Guidelines to make e-commerce transactions across borders more secure and simple have been released by the APEC eSecurity Task Group (eSTG).
The Public Key Infrastructure (PKI) guidelines will be used for a range of transactions including the formalization of contracts, shipping documentation, customs and quarantine clearance and taxation and online consumer purchases.
Chair of the APEC eSTG, Mr. David Hickman, said the PKI Guidelines have been designed to ensure that they are compatible with industry standards already in use in Europe and can be adopted by developing economies.
"The eSTG undertook a comparison of existing schemes to identify a class of digital signature standard suitable for e-commerce around the region," Mr. Hickman said.
"We recognised that any approach developed for APEC must also be able to interact with other standards, particularly those being used in Europe. These guidelines will foster the interoperability of PKI schemes, which will assist developing economies who are improving their e-commerce capacity to interact at a global level.
"Past standards have provided guidance in developing secure electronic transaction facilities, however these have not always addressed legal issues relating to the cross jurisdiction recognition of certificates. As a result differences between standards have emerged that have the potential to impede transactions and undermine the regional potential of e-commerce."
Mr. Hickman highlighted the work of the team that developed the guidelines which he said would be valued around the region.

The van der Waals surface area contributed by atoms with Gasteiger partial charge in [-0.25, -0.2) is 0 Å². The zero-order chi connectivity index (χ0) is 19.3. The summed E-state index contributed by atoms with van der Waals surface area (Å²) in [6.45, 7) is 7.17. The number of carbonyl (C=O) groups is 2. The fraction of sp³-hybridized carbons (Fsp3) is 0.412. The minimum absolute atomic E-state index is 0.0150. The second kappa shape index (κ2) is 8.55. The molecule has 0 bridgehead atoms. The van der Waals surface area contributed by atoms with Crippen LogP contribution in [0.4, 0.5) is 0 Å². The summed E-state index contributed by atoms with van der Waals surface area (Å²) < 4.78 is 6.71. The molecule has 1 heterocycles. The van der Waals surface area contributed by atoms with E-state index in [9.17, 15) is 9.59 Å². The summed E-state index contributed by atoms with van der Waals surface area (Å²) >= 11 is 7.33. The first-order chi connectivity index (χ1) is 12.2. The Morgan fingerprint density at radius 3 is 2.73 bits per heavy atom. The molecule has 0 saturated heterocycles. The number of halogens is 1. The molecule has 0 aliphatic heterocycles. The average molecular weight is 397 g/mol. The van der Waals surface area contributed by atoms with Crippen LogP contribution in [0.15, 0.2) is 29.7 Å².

"The eSTG is most appreciative of the work of Mr. Steve Orlowski from Australia working with experts from Australia, Canada, Hong Kong China, Singapore, the United States and the European Union," Mr Hickman said.
"This has been a major exercise over an extended period that will make e-business more secure and easier for people right around APEC region.
The final report, "APEC Guidelines for Schemes to Issue Certificates Capable of Being Used in Cross Jurisdiction Ecommerce," is now available.
PKI is a secure method for exchanging information via the Internet and makes use of a system known as public key cryptography to ensure transactions are secure. PKI uses digital signature certificates that authenticate electronic activities carried out between individuals, governments and companies.
The guidelines are based on RFC 3647, which addresses policy and technical aspects of PKI that came into effect in November 2003. The RFC (Requests for Comments) document series is a set of technical and organizational notes about the Internet that began in 1969 to discuss many aspects of computer networking, including protocols, procedures and programs.
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